While a student, both at school and at university, I had been fascinated with weather and the coming ice age – I vividly remember the ebullient climatology lecturer Gordon Manley's growing excitement as, twice, the North Sea stated to freeze over – and my ambition was to become a meteorologist. However, that field was patently full after the war, with so many meteorologists having been trained in the armed services. Even now, however, my eyes still lift up to the clouds before they look down to the landscape or soils. But I don’t regret finding that celestial door closed and a more down-to-Earth one opening. Meteorology became a numbers game, for which I would have been ill fitted. I started my professional career at the very beginning of geomorphology-related soil surveying for which I was much better suited. I could not have been more fortunate. I have much to thank Clive Parry for in opening that door to me!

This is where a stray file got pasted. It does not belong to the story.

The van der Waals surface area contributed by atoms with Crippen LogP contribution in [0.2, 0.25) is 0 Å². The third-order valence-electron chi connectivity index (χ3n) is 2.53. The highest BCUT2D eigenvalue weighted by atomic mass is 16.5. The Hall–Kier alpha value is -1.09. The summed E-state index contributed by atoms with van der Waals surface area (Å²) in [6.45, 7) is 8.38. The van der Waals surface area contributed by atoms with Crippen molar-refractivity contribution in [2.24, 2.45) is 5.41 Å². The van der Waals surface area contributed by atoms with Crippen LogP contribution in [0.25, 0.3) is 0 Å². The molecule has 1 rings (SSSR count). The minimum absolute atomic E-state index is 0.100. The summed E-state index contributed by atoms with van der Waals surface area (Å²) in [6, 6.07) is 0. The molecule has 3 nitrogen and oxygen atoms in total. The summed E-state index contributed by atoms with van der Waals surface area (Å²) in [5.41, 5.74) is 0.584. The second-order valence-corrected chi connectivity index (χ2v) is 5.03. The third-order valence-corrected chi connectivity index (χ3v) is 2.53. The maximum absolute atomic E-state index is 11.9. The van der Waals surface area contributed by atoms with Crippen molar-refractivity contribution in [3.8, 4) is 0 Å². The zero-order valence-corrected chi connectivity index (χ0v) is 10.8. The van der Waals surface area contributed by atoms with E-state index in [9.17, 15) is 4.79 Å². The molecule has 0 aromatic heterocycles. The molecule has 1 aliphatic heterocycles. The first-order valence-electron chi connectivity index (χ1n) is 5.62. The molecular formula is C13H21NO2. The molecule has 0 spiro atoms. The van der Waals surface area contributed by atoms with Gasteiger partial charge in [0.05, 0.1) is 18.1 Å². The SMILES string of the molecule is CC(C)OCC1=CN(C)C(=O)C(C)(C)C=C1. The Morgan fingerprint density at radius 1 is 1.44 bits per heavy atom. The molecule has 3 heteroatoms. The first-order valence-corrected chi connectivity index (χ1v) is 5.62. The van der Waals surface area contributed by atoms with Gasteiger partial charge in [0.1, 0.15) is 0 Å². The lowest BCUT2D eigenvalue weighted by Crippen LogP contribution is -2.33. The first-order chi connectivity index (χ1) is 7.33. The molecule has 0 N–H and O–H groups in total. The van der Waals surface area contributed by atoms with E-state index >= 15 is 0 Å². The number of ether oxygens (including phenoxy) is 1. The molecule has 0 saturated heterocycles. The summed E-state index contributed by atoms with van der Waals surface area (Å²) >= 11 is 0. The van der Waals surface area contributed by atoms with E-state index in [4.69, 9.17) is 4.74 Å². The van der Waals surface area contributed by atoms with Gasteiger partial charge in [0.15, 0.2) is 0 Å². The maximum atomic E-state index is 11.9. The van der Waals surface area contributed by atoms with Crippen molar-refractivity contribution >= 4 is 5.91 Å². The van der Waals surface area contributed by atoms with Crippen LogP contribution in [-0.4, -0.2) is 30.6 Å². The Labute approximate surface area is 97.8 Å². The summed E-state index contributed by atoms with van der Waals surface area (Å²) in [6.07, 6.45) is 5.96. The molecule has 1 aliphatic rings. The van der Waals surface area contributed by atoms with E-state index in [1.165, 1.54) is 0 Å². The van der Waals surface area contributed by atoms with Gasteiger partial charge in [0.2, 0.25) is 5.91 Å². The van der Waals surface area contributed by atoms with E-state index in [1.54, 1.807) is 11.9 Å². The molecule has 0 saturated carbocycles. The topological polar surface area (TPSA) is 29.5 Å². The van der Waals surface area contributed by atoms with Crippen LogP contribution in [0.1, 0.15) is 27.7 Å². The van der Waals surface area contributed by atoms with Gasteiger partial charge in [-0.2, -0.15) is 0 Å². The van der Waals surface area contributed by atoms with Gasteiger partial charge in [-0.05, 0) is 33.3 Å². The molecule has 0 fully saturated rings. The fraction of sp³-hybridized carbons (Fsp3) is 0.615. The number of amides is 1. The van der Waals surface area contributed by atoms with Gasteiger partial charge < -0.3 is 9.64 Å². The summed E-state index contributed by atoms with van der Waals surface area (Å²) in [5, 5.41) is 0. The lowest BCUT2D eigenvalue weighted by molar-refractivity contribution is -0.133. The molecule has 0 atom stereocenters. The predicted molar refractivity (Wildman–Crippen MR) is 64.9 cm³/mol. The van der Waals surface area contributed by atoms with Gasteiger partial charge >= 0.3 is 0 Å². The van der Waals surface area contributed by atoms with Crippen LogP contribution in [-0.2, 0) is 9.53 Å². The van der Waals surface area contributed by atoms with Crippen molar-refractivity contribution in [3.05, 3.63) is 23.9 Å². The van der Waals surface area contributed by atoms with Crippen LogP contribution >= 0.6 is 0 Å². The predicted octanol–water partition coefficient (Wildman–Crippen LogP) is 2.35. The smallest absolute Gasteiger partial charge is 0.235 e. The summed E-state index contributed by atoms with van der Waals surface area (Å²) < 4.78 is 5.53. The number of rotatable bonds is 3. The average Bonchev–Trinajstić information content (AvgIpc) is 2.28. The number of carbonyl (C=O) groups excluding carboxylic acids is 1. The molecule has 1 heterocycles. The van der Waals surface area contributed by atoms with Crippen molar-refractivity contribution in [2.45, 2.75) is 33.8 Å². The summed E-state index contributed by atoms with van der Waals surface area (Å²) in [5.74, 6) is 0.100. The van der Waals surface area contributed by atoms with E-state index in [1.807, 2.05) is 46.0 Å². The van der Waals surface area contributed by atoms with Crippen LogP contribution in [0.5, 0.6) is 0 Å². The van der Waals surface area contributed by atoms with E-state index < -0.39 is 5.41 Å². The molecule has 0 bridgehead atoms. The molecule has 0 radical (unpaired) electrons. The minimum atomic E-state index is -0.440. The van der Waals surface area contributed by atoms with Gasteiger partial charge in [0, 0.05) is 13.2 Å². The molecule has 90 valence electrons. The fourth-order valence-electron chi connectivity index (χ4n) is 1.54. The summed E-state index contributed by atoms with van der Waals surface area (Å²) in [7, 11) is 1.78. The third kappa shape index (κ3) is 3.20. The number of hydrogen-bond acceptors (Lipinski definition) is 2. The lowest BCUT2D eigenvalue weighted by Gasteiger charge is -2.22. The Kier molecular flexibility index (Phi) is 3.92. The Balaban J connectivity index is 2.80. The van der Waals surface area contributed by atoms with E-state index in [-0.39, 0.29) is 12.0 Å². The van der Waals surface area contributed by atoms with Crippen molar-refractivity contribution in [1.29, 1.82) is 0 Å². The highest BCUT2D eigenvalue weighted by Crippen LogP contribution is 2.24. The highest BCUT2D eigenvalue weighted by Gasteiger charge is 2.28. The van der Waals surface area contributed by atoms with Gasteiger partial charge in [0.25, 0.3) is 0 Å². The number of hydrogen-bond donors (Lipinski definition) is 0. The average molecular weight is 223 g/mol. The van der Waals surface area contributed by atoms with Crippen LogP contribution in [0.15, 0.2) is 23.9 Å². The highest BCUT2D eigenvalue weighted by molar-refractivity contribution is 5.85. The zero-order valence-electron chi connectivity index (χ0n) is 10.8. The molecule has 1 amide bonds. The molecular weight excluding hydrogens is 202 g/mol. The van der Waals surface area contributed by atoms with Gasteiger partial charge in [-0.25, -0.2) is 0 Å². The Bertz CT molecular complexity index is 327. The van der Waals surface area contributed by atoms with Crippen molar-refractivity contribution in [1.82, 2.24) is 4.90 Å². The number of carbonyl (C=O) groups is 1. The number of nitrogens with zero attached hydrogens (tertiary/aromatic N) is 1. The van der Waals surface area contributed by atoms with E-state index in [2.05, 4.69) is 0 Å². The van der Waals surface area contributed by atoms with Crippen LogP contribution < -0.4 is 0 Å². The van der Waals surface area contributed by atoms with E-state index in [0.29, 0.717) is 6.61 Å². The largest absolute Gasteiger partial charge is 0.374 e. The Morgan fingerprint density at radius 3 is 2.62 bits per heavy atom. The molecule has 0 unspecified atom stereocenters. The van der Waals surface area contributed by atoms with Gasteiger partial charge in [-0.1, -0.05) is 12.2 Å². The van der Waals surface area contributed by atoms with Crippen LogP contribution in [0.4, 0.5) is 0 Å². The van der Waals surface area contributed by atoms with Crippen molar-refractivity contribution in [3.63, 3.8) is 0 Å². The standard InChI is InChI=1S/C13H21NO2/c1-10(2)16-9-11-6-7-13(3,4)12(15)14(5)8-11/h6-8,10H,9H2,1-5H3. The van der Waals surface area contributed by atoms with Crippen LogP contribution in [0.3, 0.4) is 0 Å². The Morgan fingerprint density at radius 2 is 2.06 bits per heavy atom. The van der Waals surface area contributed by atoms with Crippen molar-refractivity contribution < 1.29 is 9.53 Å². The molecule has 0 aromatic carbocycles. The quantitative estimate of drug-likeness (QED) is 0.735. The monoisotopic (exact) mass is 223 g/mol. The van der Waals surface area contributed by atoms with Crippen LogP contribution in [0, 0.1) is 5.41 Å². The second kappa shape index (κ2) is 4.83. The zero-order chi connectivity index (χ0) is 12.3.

I then lost touch with Downing for some years, though I always spent parts of my home-leaves in Cambridge where an uncle and his family provided what was, in effect, a second home for me. I did, however, keep in touch with Benny Farmer, a former supervisor in John’s; and it was he who, in 1979, suggested to me the name of a PhD student, Bill Adams – now Professor W.A. and Downing Fellow – for a short-term consultancy in cartography on a project I was then running in Bangladesh. It is through the latter that I subsequently maintained a loose relationship with Downing, supplemented later, as I will describe in Chapter 6, by my funding research studies in the Geography Department via donations to the college. The latter has provided me with a means to thank the college for the benefits that I clearly received from my education in sensu lato and the manifestly in loco parentis tutorial system. Seventy years after I came up to Downing, I was greatly honoured in October 2013 to be invited to become the Honorary President of the college geographical society and to have the society named the Brammer Geographical Society. Thankyou again Clive Parry!